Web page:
Don’t just report identity theft to the credit bureaus

In addition to reporting identity theft to the credit bureaus, you should also:

  • Get in touch with each business where an account was fraudulently opened.
  • Keep copies of all documents and make sure to keep records of your communications in writing.
  • Fill out an FTC Identity Theft Report for the Federal Trade Commission.
  • File a report with law enforcement.
  • File a report with the Consumer Financial Protection Bureau.

We hope that this has been helpful. Stay safe out there!

IDShield is a product of Pre-Paid Legal Services, Inc. (“PPLSI”). PPLSI provides access to identity theft protection and restoration services. For complete terms, coverage, and conditions, please see an identity theft plan. All Licensed Private Investigators are licensed in the state of Oklahoma. This is meant to provide general information and is not intended to provide legal advice, render an opinion, or provide any specific recommendations.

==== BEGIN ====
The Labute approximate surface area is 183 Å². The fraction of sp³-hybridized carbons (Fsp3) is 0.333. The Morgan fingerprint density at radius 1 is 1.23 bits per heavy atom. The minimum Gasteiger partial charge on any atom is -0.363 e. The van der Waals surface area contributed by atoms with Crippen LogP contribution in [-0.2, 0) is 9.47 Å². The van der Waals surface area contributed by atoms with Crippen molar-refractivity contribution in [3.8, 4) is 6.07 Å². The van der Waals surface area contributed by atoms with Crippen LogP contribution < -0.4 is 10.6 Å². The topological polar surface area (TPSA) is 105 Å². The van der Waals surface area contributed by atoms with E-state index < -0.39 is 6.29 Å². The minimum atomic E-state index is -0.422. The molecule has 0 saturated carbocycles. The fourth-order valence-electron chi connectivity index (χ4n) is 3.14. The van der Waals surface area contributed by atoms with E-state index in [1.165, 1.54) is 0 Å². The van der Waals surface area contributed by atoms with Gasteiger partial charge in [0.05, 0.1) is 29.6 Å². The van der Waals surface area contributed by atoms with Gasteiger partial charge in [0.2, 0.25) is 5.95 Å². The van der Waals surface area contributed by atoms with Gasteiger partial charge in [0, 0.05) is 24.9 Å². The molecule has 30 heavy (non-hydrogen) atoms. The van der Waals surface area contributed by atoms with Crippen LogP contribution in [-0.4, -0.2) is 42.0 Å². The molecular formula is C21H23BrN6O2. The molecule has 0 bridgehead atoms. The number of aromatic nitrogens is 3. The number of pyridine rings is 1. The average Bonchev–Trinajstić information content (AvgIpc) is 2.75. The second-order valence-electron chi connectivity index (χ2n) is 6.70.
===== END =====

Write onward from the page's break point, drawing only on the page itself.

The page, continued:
Frequently Asked Questions

Can you file a police report for identity theft?

Yes, you can, and should. Many credit card companies, financial institutions and debt collectors require a police report when you contact them about fraud.

What is the process for filing a police report for identity theft?

First, you need to file a theft report with the Federal Trade Commission at
www.identitytheft.gov. Then, with that in hand, file a police report.

Can you file a police report for identity theft online?

You can, if your local law enforcement has an online portal for ID theft. If not, check with your state attorney general’s office to learn how to file a police report for identity theft online.

What information do you need when filing a police report for identity theft?

Make sure you have your FTC theft report, along with government issued photo ID, proof of address, and evidence of the fraud.

Do police investigate identity theft?

They do, most particularly, when:

  • You know the person who committed the fraud.
  • You have information that could aid a local investigation.

IDShield has different plans tailored to suit your specific needs. Choose the one that’s right for you.

ESS